Our second lesson on state modeling:

Don't give Puppet a list of actions to complete. Instead, describe what the end result should be.

Everything's about resource management

There are a handful of classic catchphrases in configuration management. The most famous of which is "never get involved in a land war in Asia," but only slightly less well-known is this: "Everything is about managing resources."

Puppet gives you the tools to manage resources on your systems. These resources can be anything really. They are simply the smallest unit of configuration that Puppet knows how to deal with individually. This unit of configuration might be a software package, such as the mysql-client RPM. It might be the dbadmin user we mentioned above. It might be a configuration file, like /etc/motd, or it might be only a single line inside a file, like entries in /etc/hosts.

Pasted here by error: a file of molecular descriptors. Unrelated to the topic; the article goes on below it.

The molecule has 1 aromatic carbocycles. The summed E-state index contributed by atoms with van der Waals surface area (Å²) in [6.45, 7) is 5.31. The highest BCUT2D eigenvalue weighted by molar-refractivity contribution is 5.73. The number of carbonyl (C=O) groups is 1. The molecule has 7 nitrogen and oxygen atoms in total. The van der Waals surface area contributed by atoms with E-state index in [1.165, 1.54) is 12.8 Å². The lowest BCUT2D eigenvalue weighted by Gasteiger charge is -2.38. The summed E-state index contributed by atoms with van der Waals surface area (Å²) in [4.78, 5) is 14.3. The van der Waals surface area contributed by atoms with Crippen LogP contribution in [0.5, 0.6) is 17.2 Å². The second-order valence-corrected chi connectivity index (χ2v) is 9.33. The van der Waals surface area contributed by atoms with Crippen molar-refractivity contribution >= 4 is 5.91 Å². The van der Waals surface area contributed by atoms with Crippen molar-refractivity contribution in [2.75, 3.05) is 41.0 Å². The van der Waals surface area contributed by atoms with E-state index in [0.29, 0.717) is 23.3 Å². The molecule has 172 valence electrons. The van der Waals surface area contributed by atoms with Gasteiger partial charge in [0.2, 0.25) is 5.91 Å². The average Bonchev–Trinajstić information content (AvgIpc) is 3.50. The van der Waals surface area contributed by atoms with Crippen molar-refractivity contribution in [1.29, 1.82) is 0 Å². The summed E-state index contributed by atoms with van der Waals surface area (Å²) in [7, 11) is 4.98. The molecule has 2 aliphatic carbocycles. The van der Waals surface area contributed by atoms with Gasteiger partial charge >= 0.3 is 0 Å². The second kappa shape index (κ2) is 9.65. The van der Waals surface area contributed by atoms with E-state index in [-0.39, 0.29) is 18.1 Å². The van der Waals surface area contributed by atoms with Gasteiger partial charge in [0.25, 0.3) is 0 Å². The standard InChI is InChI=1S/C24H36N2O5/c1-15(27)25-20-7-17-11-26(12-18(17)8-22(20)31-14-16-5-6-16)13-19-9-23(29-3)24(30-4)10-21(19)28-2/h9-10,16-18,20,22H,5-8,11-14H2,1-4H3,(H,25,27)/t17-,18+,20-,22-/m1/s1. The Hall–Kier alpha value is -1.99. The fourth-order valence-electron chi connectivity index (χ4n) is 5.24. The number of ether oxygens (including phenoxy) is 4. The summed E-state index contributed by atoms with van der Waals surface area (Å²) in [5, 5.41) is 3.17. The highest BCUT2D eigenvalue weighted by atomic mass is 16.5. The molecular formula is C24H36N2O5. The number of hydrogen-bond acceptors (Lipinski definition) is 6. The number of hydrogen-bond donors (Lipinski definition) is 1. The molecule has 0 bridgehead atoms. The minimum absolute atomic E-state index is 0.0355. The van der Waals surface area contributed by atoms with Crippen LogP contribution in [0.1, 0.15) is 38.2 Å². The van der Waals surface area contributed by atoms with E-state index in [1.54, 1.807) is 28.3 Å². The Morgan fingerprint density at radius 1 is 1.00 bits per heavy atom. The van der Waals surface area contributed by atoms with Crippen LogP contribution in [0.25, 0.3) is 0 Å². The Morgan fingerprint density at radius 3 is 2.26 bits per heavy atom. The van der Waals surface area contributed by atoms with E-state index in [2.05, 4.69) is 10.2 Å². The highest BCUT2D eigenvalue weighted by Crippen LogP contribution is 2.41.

The key is that a resource is one singular thing that Puppet has control of. This resource is managed in terms of attributes, which are simply properties of that resource. For example, if we talk about your car, you might say that it has attributes such as color or number_of_wheels. Further, you could say that the value of the color attribute was red and we'd know that your insurance premium will go up.

Notice that we don't say anything about HOW it was painted, or whether it was painted before the wheels were bolted on or after, or what color it was before. It may have been blue last month, or maybe red is the first color it was painted. We don't particularly care. What we do care about is that your car has four wheels and it's red.

Focus on the result

We approach configuration management in much the same way. Instead of writing actions to manipulate files on disk, or to perform tasks for us, we simply cut to the chase and describe the state that we would like the result of our Puppet configuration run to be. A file resource, for example, may be described in terms of content, of owner, of permission mode, etc.

file { '/etc/motd':
  ensure  => file,
  owner   => 'root',
  group   => 'root',
  mode    => '0644',
  content => "This file is managed by Puppet and will always match the properties I define for it!",
}